In a culture of instant gratification and shrinking deadlines, one of the most frequent questions posed by those new to meditation is: ‘What is the least amount of time I need to practice in order to reap the rewards?’ As my meditation teacher would say, 30 minutes per day is ideal, but if you don’t have the time, then 60 minutes! If you want to excel in any capacity, practicing self-care is a must. But in our imperfect reality, even a few minutes of mindful breathing during a busy, stressful day can be helpful.

3. Medical wellness

According to Abraham Maslow’s hierarchy of human needs and motivation theory, only when our most basic needs for survival are met, such as food and shelter, can we move on to the next level of self-actualization. This same idea applies to the workplace in terms of thriving within an organizational culture.

Just as an athlete must maintain the body in peak physical condition to perform at his/her best, successful business leaders must develop habits to maintain prime mental shape. Without an adequate amount of sleep, good nutrition and other behaviors essential to optimal brain functioning, the ability to reach one’s maximum potential becomes compromised. Only when our brains are functioning well can we lead others effectively.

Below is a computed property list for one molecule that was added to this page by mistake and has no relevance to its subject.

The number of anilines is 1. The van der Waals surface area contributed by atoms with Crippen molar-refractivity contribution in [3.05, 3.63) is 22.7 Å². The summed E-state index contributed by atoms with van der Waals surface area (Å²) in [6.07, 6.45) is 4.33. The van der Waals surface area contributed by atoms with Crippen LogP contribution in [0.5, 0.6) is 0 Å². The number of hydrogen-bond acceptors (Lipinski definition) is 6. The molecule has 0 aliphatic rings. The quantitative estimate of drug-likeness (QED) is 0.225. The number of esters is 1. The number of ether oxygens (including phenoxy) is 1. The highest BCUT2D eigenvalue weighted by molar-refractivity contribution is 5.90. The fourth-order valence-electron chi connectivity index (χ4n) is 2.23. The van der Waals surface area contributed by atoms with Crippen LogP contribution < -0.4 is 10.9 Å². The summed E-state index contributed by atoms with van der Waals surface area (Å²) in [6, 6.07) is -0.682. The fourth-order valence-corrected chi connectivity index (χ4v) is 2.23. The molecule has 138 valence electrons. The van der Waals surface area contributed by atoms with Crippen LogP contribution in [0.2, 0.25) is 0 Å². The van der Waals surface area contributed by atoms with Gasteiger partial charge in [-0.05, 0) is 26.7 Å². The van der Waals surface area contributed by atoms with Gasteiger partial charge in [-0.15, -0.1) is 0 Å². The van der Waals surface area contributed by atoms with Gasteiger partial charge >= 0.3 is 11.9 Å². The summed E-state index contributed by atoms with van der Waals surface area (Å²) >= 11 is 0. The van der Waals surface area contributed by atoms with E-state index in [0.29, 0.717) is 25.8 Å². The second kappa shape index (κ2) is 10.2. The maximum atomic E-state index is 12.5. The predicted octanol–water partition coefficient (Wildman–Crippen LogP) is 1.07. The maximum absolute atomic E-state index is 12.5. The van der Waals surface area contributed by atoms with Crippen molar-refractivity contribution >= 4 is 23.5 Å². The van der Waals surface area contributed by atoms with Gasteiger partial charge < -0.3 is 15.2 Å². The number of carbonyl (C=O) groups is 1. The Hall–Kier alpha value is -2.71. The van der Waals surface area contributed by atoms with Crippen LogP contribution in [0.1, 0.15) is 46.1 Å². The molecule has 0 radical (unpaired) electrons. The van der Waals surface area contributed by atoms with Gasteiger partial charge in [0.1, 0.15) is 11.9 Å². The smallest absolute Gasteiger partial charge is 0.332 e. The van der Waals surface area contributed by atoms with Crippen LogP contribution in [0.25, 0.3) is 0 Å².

4. Meaning structures

Careful self-reflection about your values, mission, and legacy can bring the mental clarity and behavior changes you need for success in management roles.

Behind any successful endeavor must lie a motivating factor or purpose. As humans, we are driven by reward and motivation, whether intrinsic or extrinsic. Psychiatrist and holocaust survivor, Viktor Frankl, in his famous memoir, Man’s Search For Meaning, provides a poignant illustration of the importance of meaning to the human spirit. Inspired by his own experiences, he developed Logotherapy and Existential Analysis , a psychotherapeutic approach based upon the premise that as humans, we are motivated by meaning, or an inner pull to find a meaning in life. Groundbreaking leaders such as the Wright brothers or Steve Jobs (who was a regular meditator) all share at least one thing in common. They each had the ability to see something before it existed, and the boldness to bring it to fruition. Much like an athlete visualizing his next move, for a goal to be manifested, it must first be envisioned. The best leaders are inspired and guided by a greater meaning.

Like any transition, moving into a leadership role for the first time can be challenging, and will require practice and patience. Honing in on the four critical areas -- the ‘4 M’s’ -- is essential: Always maintain a positive mindset, practice mindfulness, maintain medical and psychological well-being, and be guided by a greater meaning. If you do so, whether you are getting ready to lead a staff of 5 or a corporation of thousands, you will be primed for success.

Allison Abrams and David Brendel provide executive coaching and mindfulness skills training to corporations and organizations.